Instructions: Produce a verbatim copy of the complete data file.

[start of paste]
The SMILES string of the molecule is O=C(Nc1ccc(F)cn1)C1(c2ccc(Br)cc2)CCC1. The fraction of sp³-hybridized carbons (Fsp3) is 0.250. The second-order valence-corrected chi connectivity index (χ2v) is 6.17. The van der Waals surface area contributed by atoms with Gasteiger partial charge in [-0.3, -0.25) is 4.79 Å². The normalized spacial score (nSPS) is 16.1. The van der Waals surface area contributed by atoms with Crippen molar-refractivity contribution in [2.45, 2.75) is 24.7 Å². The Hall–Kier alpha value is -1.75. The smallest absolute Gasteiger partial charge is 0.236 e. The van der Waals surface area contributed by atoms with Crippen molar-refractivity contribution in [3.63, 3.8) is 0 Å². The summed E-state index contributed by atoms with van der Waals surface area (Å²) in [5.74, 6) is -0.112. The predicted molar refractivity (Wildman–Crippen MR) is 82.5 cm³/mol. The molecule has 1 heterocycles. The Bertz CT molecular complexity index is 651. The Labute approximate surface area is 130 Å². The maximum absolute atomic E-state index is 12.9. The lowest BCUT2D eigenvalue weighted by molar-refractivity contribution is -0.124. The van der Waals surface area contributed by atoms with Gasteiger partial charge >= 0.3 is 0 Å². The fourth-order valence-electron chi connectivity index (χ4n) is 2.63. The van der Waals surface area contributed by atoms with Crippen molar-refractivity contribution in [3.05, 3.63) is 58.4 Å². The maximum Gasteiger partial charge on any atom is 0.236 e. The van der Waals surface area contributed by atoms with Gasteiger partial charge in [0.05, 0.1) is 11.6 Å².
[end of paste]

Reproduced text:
The SMILES string of the molecule is O=C(Nc1ccc(F)cn1)C1(c2ccc(Br)cc2)CCC1. The fraction of sp³-hybridized carbons (Fsp3) is 0.250. The second-order valence-corrected chi connectivity index (χ2v) is 6.17. The van der Waals surface area contributed by atoms with Gasteiger partial charge in [-0.3, -0.25) is 4.79 Å². The normalized spacial score (nSPS) is 16.1. The van der Waals surface area contributed by atoms with Crippen molar-refractivity contribution in [2.45, 2.75) is 24.7 Å². The Hall–Kier alpha value is -1.75. The smallest absolute Gasteiger partial charge is 0.236 e. The van der Waals surface area contributed by atoms with Crippen molar-refractivity contribution in [3.63, 3.8) is 0 Å². The summed E-state index contributed by atoms with van der Waals surface area (Å²) in [5.74, 6) is -0.112. The predicted molar refractivity (Wildman–Crippen MR) is 82.5 cm³/mol. The molecule has 1 heterocycles. The Bertz CT molecular complexity index is 651. The Labute approximate surface area is 130 Å². The maximum absolute atomic E-state index is 12.9. The lowest BCUT2D eigenvalue weighted by molar-refractivity contribution is -0.124. The van der Waals surface area contributed by atoms with Gasteiger partial charge >= 0.3 is 0 Å². The fourth-order valence-electron chi connectivity index (χ4n) is 2.63. The van der Waals surface area contributed by atoms with Crippen molar-refractivity contribution in [3.05, 3.63) is 58.4 Å². The maximum Gasteiger partial charge on any atom is 0.236 e. The van der Waals surface area contributed by atoms with Gasteiger partial charge in [0.05, 0.1) is 11.6 Å².